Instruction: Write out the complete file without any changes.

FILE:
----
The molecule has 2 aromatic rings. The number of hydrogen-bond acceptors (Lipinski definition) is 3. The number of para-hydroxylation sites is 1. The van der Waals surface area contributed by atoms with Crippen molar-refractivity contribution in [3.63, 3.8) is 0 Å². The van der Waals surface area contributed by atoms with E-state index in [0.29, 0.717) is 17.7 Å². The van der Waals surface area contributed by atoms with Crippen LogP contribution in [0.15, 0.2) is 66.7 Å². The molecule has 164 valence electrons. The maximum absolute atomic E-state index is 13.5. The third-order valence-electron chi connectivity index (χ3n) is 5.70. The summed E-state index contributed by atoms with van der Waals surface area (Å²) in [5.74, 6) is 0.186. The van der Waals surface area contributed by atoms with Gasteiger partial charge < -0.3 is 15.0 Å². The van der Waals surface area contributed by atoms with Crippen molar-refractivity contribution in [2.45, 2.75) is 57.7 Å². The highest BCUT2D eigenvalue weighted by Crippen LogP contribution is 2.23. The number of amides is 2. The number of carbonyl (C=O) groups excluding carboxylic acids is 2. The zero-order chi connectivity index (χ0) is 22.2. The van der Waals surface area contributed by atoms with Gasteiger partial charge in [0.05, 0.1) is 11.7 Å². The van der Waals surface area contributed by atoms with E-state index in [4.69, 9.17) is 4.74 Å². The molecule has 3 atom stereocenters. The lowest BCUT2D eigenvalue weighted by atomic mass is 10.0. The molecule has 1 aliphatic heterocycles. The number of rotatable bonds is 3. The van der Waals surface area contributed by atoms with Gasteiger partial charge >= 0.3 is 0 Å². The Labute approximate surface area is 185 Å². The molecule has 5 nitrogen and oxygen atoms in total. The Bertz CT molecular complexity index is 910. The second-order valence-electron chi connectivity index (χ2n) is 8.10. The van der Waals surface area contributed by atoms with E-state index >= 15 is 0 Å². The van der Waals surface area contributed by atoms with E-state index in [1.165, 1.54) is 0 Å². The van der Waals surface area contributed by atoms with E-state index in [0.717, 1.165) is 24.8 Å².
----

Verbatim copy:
The molecule has 2 aromatic rings. The number of hydrogen-bond acceptors (Lipinski definition) is 3. The number of para-hydroxylation sites is 1. The van der Waals surface area contributed by atoms with Crippen molar-refractivity contribution in [3.63, 3.8) is 0 Å². The van der Waals surface area contributed by atoms with E-state index in [0.29, 0.717) is 17.7 Å². The van der Waals surface area contributed by atoms with Crippen LogP contribution in [0.15, 0.2) is 66.7 Å². The molecule has 164 valence electrons. The maximum absolute atomic E-state index is 13.5. The third-order valence-electron chi connectivity index (χ3n) is 5.70. The summed E-state index contributed by atoms with van der Waals surface area (Å²) in [5.74, 6) is 0.186. The van der Waals surface area contributed by atoms with Gasteiger partial charge < -0.3 is 15.0 Å². The van der Waals surface area contributed by atoms with Crippen molar-refractivity contribution in [2.45, 2.75) is 57.7 Å². The highest BCUT2D eigenvalue weighted by Crippen LogP contribution is 2.23. The number of amides is 2. The number of carbonyl (C=O) groups excluding carboxylic acids is 2. The zero-order chi connectivity index (χ0) is 22.2. The van der Waals surface area contributed by atoms with Gasteiger partial charge in [0.05, 0.1) is 11.7 Å². The van der Waals surface area contributed by atoms with E-state index in [4.69, 9.17) is 4.74 Å². The molecule has 3 atom stereocenters. The lowest BCUT2D eigenvalue weighted by atomic mass is 10.0. The molecule has 1 aliphatic heterocycles. The number of rotatable bonds is 3. The van der Waals surface area contributed by atoms with Gasteiger partial charge >= 0.3 is 0 Å². The Labute approximate surface area is 185 Å². The molecule has 5 nitrogen and oxygen atoms in total. The Bertz CT molecular complexity index is 910. The second-order valence-electron chi connectivity index (χ2n) is 8.10. The van der Waals surface area contributed by atoms with E-state index >= 15 is 0 Å². The van der Waals surface area contributed by atoms with E-state index in [1.165, 1.54) is 0 Å². The van der Waals surface area contributed by atoms with E-state index in [0.717, 1.165) is 24.8 Å².